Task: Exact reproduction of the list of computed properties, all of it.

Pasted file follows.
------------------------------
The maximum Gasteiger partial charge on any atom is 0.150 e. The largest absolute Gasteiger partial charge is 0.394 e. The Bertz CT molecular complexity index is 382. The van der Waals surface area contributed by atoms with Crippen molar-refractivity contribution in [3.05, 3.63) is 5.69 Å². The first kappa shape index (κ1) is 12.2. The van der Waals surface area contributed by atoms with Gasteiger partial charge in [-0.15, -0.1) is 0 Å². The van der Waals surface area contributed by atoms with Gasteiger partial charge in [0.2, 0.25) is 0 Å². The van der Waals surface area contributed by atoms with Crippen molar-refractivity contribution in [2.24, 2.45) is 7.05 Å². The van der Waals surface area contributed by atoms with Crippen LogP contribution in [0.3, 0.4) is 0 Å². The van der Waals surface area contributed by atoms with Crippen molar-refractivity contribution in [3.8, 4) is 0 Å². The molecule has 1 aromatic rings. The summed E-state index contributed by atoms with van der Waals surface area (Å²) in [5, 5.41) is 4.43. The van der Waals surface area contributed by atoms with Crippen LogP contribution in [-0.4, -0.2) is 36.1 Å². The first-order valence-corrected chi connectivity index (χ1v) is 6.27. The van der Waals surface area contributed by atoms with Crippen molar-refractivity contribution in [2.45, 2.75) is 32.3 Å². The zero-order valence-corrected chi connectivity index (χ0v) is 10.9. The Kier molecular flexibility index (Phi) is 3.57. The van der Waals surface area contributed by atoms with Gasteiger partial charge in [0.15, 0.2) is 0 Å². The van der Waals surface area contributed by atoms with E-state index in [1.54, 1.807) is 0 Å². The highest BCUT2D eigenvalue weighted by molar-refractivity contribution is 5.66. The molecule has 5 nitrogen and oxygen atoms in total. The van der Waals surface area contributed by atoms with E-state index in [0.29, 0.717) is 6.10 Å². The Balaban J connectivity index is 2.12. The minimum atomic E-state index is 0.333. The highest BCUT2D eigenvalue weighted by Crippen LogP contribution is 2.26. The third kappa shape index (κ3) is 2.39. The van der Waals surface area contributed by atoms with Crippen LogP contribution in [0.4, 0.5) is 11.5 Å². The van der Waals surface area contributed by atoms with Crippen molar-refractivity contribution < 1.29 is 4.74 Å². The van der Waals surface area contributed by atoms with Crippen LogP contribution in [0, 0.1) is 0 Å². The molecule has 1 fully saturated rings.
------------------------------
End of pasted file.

The maximum Gasteiger partial charge on any atom is 0.150 e. The largest absolute Gasteiger partial charge is 0.394 e. The Bertz CT molecular complexity index is 382. The van der Waals surface area contributed by atoms with Crippen molar-refractivity contribution in [3.05, 3.63) is 5.69 Å². The first kappa shape index (κ1) is 12.2. The van der Waals surface area contributed by atoms with Gasteiger partial charge in [-0.15, -0.1) is 0 Å². The van der Waals surface area contributed by atoms with Gasteiger partial charge in [0.2, 0.25) is 0 Å². The van der Waals surface area contributed by atoms with Crippen molar-refractivity contribution in [2.24, 2.45) is 7.05 Å². The van der Waals surface area contributed by atoms with Crippen LogP contribution in [0.3, 0.4) is 0 Å². The van der Waals surface area contributed by atoms with Crippen molar-refractivity contribution in [3.8, 4) is 0 Å². The molecule has 1 aromatic rings. The summed E-state index contributed by atoms with van der Waals surface area (Å²) in [5, 5.41) is 4.43. The van der Waals surface area contributed by atoms with Crippen LogP contribution in [-0.4, -0.2) is 36.1 Å². The first-order valence-corrected chi connectivity index (χ1v) is 6.27. The van der Waals surface area contributed by atoms with Crippen molar-refractivity contribution in [2.45, 2.75) is 32.3 Å². The zero-order valence-corrected chi connectivity index (χ0v) is 10.9. The Kier molecular flexibility index (Phi) is 3.57. The van der Waals surface area contributed by atoms with Gasteiger partial charge in [0.15, 0.2) is 0 Å². The van der Waals surface area contributed by atoms with E-state index in [1.54, 1.807) is 0 Å². The highest BCUT2D eigenvalue weighted by molar-refractivity contribution is 5.66. The molecule has 5 nitrogen and oxygen atoms in total. The van der Waals surface area contributed by atoms with E-state index in [0.29, 0.717) is 6.10 Å². The Balaban J connectivity index is 2.12. The minimum atomic E-state index is 0.333. The highest BCUT2D eigenvalue weighted by Crippen LogP contribution is 2.26. The third kappa shape index (κ3) is 2.39. The van der Waals surface area contributed by atoms with Crippen LogP contribution in [0.4, 0.5) is 11.5 Å². The van der Waals surface area contributed by atoms with Crippen molar-refractivity contribution < 1.29 is 4.74 Å². The van der Waals surface area contributed by atoms with Crippen LogP contribution in [0, 0.1) is 0 Å². The molecule has 1 fully saturated rings.